Updated Tuesday, November 6, 2012 at 11:49 AM
Boeing's next big jet may actually spread its wings as it prepares for takeoff.
For the immense wings planned for the 777X, engineers at Boeing are studying a design in which the wingtips fold upward to reduce the jet's span when it sits at the gate or rolls along a taxiway.
Passengers looking out the 777X's window would see each wingtip smoothly unfold to the horizontal as the jet lines up for takeoff on the runway.
Just as the hump on a 747 gives that Boeing jet a distinctive look, the folding wingtips would make the next version of the best-selling, twin-aisle 777 instantly recognizable to the general public.
"There's a coolness factor ... It's sort of a sci-fi-like thing," said a veteran Boeing engineer, speaking on condition of anonymity because he's not authorized to speak publicly on the subject. "But to those in the industry, it's not so surprising."
The engineer emphasized that the precise design of the 777X won't be finalized until around 2014, with possible tweaks to design elements even later.
But he said some kind of foldout wingtip looks almost certain, given the very large wingspan Boeing needs to provide extra fuel efficiency.
Asked about the possibility of folding wingtips, Boeing spokeswoman Karen Crabtree said the company is still "exploring all technologies" and evaluating the trade-offs they involve.
In fact, it isn't a new idea. In 1995, Boeing obtained a patent for a folding wingtip design on the original 777, which had a 200-foot wingspan.
That mechanism was even built and tested — the full-scale model used then is on display at the Museum of Flight Restoration Center at Paine Field in Everett. But no airline ever bought this option.
An old idea revisited
The idea has been revived now because of the oversized wingspan envisaged for the new 777X, the next version of Boeing's large twinjet widebody.
Targeted to enter service by the end of this decade, it will feature new, fuel-efficient engines and thin, aerodynamic wings that are similar to those of the 787 Dreamliner and likely made from the same carbon-fiber-reinforced plastic composite.
According to reports in the trade press, engineers are looking at a wingspan as wide as 233 feet — about nine feet wider than Boeing's bigger jumbo jet, the 747-8.
On the 1995 design, the outer 21 feet of each wing was to fold upward on a hinge.
In the design now under consideration, however, the wingtip section that folds need be no more than about 10 feet on each wing to avoid airport restrictions.
Most large airports in the world can accommodate airplanes conforming to an international standard referred to as Code E — which limits the wingspan to 213 feet.
Anything wider creates problems.
The Airbus A380 double-decker jet, with a wingspan of 262 feet, is a category higher, Code F.
Airports have had to widen runways and taxiways and build larger gates to accommodate that massive jet. But the A380 is a niche airplane serving a relatively small number of megacity airports.
Boeing intends to build many more 777Xs, and to sell well they must be able to land at hundreds of airports such as Seattle-Tacoma International.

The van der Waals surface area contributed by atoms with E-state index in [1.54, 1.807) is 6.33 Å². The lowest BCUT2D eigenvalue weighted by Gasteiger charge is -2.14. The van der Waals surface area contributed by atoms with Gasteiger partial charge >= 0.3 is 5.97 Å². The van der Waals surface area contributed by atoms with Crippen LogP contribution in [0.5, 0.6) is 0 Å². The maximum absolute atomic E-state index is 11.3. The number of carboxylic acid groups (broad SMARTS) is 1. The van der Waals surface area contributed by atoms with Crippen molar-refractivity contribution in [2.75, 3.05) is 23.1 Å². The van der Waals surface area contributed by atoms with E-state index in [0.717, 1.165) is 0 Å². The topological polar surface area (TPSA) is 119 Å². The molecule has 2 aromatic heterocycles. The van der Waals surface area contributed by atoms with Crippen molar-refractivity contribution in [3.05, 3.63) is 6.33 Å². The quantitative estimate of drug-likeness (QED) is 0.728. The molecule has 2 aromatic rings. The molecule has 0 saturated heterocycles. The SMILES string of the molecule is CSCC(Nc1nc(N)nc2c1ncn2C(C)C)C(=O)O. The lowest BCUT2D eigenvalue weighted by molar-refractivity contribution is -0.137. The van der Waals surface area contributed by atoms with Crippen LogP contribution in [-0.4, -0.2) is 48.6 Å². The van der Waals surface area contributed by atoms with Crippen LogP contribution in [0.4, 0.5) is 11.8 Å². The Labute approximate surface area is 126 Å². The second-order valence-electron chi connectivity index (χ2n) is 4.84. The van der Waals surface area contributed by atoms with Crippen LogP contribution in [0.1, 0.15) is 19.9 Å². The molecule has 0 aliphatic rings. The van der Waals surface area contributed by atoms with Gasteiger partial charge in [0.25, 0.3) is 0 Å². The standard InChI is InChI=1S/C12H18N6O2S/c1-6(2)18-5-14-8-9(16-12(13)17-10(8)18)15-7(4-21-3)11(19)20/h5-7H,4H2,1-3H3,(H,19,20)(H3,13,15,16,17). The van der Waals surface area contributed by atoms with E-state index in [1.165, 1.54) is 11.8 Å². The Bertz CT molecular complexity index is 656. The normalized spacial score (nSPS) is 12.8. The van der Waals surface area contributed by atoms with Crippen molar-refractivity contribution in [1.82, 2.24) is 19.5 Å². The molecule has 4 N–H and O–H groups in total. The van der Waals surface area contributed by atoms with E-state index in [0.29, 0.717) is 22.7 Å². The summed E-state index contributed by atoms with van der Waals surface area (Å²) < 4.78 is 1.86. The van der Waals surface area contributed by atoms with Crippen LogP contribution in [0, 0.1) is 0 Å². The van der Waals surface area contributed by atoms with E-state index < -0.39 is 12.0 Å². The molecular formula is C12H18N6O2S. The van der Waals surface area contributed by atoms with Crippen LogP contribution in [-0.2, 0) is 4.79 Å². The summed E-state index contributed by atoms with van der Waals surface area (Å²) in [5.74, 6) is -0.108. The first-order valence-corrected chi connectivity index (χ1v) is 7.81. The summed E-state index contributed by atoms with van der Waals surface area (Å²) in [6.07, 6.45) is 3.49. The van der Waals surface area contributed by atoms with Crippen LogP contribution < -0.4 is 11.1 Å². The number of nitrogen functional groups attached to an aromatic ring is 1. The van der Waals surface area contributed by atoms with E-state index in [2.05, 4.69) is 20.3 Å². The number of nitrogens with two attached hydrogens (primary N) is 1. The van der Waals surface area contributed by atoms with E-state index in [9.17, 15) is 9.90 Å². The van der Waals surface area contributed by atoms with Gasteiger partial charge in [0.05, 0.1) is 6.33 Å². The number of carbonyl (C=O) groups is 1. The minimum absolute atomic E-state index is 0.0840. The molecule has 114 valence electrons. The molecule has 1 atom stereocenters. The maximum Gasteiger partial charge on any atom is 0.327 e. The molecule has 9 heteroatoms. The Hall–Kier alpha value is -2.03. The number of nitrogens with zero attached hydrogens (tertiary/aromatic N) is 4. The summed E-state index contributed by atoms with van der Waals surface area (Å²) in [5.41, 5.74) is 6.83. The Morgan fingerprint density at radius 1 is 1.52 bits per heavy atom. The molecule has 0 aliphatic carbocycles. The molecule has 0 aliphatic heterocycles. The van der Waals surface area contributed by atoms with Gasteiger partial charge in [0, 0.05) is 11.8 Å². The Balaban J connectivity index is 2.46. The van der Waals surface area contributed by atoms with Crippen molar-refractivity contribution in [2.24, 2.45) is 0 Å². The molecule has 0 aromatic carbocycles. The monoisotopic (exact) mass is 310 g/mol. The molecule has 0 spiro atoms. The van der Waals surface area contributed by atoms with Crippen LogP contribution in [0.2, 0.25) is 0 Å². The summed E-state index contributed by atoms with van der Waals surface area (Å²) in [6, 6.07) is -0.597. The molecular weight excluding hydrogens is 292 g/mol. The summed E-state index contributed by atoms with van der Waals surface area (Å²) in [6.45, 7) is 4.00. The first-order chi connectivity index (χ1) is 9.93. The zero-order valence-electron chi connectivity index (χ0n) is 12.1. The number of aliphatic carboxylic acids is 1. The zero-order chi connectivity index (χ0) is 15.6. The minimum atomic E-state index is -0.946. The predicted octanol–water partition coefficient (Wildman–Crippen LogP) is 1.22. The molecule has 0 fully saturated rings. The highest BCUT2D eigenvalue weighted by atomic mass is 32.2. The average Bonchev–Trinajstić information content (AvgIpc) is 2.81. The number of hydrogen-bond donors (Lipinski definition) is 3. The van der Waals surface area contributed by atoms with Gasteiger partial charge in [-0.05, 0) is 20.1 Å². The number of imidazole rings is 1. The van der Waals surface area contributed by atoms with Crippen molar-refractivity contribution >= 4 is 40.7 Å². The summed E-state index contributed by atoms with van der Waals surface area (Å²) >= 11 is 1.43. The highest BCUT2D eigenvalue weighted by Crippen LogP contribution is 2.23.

Emirates, Boeing's largest 777 customer, took delivery of the 1,000th Boeing 777 in March.
The plan to revamp the highly profitable 777 is intended to extend its life to at least a further 1,000 jets, said Emirates President Tim Clark.
He said Boeing knows it needs "a very large wing with a big span" to make it capable of the ultra-long-range missions Emirates wants it to fly.
"The range and aerodynamic quality of this aircraft is all about the wing," Clark said.
Yet, at the same time, he said, Boeing must also find a way to reduce the wingspan at the airport so the jet can be accommodated without infrastructure changes.
"If they are going to produce 2,000 of these aircraft, it cannot be a Code F aircraft," said Clark. "It will not be compatible for the majority of airports in the world."
Boeing's Crabtree said the 777X development team is studying configurations "that exceed today's 777 wingspan," but that no information on ongoing studies or any details of airplane configuration are ready for release.
When Boeing developed its new 747-8 jumbo jet — which has a wingspan of 225 feet and so is technically a Code F airplane — it solved the problem by doing special safety studies at each airport where the jet might land, coupled with operational restrictions where necessary.
With that work done, the 747-8 is allowed to operate at Code E airports. But again, only a few hundred 747-8s will ever be built.
For a new 777, with an even larger wingspan and many more of the jets operating at airports worldwide, such an airport-by-airport solution seems impractical.
Emirates chief Clark said he doesn't yet know what Boeing's final 777X design will be, but "suffice it to say, they will make it a Code E airplane."
"They have to think out of the box, and they know that," Clark said.
The veteran Boeing engineer said much of the research and development for the 777X has to be completed next year.
"I think that we'll offer it is guaranteed," he said about the folding wingtip.
Dominic Gates: 206-464-2963 or firstname.lastname@example.org